Monitoring progress with disease and injury reduction in many populations will require widespread use of verbal autopsy (VA). Multiple methods have been developed for assigning cause of death from a VA but their application is restricted by uncertainty about their reliability.
Methods
We investigated the validity of five automated VA methods for assigning cause of death: InterVA-4, Random Forest (RF), Simplified Symptom Pattern (SSP), Tariff method (Tariff), and King-Lu (KL), in addition to physician review of VA forms (PCVA), based on 12,535 cases from diverse populations for which the true cause of death had been reliably established. For adults, children, neonates and stillbirths, performance was assessed separately for individuals using sensitivity, specificity, Kappa, and chance-corrected concordance (CCC) and for populations using cause specific mortality fraction (CSMF) accuracy, with and without additional diagnostic information from prior contact with health services. A total of 500 train-test splits were used to ensure that results are robust to variation in the underlying cause of death distribution.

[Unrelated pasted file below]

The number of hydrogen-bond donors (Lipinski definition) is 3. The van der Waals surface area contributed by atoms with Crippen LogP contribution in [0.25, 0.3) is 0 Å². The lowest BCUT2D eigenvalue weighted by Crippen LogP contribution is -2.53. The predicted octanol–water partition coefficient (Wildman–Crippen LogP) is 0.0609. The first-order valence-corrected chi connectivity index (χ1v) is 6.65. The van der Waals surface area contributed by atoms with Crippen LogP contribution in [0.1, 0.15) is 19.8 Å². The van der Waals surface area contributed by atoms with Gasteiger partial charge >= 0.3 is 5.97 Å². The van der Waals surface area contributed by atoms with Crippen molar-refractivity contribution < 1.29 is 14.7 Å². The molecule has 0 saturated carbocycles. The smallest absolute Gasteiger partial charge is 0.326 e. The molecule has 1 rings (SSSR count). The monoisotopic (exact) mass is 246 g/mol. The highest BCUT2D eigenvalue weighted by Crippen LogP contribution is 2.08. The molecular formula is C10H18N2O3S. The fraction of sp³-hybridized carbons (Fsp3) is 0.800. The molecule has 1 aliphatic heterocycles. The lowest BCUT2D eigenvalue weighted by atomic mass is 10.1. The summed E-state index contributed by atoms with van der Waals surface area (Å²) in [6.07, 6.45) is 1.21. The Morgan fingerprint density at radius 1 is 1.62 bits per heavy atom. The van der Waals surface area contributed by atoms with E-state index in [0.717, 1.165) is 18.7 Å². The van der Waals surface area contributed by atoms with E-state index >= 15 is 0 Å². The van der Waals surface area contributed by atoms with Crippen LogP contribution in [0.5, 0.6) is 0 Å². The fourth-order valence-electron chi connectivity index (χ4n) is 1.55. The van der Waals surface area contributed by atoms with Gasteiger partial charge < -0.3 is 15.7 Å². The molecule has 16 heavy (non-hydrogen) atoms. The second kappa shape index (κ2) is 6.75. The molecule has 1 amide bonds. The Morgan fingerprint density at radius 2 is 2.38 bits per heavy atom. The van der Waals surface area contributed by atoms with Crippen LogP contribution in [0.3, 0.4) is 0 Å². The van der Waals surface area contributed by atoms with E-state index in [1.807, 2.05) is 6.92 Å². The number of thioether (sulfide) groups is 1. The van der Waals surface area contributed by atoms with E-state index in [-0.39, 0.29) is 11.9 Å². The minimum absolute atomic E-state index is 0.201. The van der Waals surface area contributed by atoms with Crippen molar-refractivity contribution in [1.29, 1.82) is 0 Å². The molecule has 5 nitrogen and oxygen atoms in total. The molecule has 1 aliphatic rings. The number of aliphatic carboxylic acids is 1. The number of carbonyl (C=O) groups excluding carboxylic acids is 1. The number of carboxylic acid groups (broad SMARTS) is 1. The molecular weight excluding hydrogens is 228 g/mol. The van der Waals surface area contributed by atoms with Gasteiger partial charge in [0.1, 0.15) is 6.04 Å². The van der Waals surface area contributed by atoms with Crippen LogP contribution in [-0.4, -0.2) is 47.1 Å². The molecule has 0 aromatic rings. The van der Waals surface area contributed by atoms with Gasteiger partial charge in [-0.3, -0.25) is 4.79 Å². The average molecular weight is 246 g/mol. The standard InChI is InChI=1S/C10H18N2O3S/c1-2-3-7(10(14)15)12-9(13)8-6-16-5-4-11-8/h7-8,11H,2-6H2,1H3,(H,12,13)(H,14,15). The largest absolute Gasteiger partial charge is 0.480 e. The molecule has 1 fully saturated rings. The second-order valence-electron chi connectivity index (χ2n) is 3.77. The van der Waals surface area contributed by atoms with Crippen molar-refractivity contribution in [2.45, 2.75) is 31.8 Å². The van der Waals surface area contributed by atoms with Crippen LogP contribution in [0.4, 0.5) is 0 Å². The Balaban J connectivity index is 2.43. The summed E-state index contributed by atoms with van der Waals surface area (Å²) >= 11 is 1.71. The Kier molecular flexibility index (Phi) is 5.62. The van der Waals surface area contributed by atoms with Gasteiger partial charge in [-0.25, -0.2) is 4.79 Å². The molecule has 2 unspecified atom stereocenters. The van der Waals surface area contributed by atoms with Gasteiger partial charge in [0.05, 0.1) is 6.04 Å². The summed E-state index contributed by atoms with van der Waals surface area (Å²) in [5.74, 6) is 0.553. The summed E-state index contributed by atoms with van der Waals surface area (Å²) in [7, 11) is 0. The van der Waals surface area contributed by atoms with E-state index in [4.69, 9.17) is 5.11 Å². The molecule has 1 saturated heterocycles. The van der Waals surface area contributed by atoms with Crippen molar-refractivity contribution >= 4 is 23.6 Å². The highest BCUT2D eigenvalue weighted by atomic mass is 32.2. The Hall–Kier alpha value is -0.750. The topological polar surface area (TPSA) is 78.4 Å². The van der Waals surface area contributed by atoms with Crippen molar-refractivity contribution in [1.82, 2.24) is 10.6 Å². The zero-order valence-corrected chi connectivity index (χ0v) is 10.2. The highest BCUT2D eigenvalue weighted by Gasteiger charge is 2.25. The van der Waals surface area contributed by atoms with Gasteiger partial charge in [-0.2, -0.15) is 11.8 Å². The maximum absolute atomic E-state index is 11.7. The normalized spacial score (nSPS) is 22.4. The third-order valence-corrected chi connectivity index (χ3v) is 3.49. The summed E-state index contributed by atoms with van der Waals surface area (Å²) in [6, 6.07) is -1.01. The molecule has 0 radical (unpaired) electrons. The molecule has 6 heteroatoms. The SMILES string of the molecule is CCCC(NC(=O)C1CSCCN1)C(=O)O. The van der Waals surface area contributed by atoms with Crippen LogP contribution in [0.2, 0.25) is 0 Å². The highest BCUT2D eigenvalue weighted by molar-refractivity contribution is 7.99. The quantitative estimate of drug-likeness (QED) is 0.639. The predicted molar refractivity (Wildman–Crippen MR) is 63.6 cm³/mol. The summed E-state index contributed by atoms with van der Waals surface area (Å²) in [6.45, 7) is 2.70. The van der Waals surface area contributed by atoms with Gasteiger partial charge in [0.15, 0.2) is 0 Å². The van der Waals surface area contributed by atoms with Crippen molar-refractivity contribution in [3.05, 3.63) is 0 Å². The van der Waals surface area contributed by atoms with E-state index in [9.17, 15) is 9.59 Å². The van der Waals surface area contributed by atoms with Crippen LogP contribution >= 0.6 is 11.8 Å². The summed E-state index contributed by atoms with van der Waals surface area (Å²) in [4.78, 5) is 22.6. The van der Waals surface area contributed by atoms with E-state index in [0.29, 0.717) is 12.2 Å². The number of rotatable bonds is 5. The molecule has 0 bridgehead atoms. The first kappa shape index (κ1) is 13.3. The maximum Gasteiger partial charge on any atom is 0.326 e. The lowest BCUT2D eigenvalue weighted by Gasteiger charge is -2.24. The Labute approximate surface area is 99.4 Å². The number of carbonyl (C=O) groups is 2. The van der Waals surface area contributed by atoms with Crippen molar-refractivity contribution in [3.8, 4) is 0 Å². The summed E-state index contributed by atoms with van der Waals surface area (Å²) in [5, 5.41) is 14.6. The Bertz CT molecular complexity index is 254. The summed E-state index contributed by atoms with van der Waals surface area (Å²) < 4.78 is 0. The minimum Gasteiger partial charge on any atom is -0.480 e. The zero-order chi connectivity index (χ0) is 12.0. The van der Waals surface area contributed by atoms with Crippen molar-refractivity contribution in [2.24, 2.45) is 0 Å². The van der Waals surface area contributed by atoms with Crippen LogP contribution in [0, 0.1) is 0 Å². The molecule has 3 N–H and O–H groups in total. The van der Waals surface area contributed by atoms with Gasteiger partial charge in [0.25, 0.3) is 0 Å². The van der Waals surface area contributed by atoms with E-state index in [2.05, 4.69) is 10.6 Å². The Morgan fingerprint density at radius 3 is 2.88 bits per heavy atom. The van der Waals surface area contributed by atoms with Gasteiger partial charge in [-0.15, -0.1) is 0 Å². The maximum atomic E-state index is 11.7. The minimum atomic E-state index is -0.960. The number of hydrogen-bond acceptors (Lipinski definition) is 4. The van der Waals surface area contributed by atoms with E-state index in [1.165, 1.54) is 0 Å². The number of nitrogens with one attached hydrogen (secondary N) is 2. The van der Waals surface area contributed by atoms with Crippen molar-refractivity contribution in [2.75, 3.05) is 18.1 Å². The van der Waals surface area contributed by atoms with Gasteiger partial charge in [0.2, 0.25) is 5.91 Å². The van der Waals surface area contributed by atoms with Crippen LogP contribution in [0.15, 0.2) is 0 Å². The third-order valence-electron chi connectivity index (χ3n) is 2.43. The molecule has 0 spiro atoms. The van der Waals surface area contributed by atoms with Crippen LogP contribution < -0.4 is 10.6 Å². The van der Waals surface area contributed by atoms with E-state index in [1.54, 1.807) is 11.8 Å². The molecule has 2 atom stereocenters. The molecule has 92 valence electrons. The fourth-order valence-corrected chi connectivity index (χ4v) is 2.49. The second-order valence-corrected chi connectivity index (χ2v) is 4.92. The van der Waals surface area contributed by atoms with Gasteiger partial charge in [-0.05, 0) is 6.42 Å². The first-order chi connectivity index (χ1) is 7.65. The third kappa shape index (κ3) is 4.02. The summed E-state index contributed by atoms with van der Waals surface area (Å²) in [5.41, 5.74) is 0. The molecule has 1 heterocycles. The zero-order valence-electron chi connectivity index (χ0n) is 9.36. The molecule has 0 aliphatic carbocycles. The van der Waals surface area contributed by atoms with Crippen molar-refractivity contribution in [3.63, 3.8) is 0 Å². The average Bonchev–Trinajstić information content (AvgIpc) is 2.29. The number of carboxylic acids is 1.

Results
Three automated diagnostic methods, Tariff, SSP, and RF, but not InterVA-4, performed better than physician review in all age groups, study sites, and for the majority of causes of death studied. For adults, CSMF accuracy ranged from 0.764 to 0.770, compared with 0.680 for PCVA and 0.625 for InterVA; CCC varied from 49.2% to 54.1%, compared with 42.2% for PCVA, and 23.8% for InterVA. For children, CSMF accuracy was 0.783 for Tariff, 0.678 for PCVA, and 0.520 for InterVA; CCC was 52.5% for Tariff, 44.5% for PCVA, and 30.3% for InterVA. For neonates, CSMF accuracy was 0.817 for Tariff, 0.719 for PCVA, and 0.629 for InterVA; CCC varied from 47.3% to 50.3% for the three automated methods, 29.3% for PCVA, and 19.4% for InterVA. The method with the highest sensitivity for a specific cause varied by cause.
Conclusions
Physician review of verbal autopsy questionnaires is less accurate than automated methods in determining both individual and population causes of death. Overall, Tariff performs as well or better than other methods and should be widely applied in routine mortality surveillance systems with poor cause of death certification practices.
doi:10.1186/1741-7015-12-5
PMCID: PMC3891983  PMID: 24405531
Verbal autopsy; VA; Validation; Cause of death; Symptom pattern; Random forests; InterVA; King-Lu; Tariff
17.  Newborn care practices at home and in health facilities in 4 regions of Ethiopia 
BMC Pediatrics  2013;13:198.
Background